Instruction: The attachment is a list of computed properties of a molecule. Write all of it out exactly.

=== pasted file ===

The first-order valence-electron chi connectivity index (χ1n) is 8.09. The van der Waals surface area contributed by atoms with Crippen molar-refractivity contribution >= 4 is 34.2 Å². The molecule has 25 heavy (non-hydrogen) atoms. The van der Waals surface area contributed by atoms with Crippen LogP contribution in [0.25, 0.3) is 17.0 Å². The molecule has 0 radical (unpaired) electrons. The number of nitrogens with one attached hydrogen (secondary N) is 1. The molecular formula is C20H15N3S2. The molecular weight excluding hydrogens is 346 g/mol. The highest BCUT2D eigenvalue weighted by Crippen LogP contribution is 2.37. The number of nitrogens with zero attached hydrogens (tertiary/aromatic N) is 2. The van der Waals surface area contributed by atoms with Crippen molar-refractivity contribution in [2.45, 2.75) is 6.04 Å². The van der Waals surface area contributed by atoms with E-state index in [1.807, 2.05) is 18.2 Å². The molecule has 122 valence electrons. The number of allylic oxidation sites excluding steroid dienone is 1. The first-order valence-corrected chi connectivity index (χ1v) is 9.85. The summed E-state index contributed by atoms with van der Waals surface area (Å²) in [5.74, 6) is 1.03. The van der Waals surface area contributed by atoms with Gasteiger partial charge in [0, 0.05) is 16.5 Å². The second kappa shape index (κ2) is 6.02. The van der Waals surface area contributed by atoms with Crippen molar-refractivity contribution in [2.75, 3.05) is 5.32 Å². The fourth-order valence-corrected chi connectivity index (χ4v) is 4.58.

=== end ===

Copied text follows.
The first-order valence-electron chi connectivity index (χ1n) is 8.09. The van der Waals surface area contributed by atoms with Crippen molar-refractivity contribution >= 4 is 34.2 Å². The molecule has 25 heavy (non-hydrogen) atoms. The van der Waals surface area contributed by atoms with Crippen LogP contribution in [0.25, 0.3) is 17.0 Å². The molecule has 0 radical (unpaired) electrons. The number of nitrogens with one attached hydrogen (secondary N) is 1. The molecular formula is C20H15N3S2. The molecular weight excluding hydrogens is 346 g/mol. The highest BCUT2D eigenvalue weighted by Crippen LogP contribution is 2.37. The number of nitrogens with zero attached hydrogens (tertiary/aromatic N) is 2. The van der Waals surface area contributed by atoms with Crippen molar-refractivity contribution in [2.45, 2.75) is 6.04 Å². The van der Waals surface area contributed by atoms with E-state index in [1.807, 2.05) is 18.2 Å². The molecule has 122 valence electrons. The number of allylic oxidation sites excluding steroid dienone is 1. The first-order valence-corrected chi connectivity index (χ1v) is 9.85. The summed E-state index contributed by atoms with van der Waals surface area (Å²) in [5.74, 6) is 1.03. The van der Waals surface area contributed by atoms with Gasteiger partial charge in [0, 0.05) is 16.5 Å². The second kappa shape index (κ2) is 6.02. The van der Waals surface area contributed by atoms with Crippen molar-refractivity contribution in [2.75, 3.05) is 5.32 Å². The fourth-order valence-corrected chi connectivity index (χ4v) is 4.58.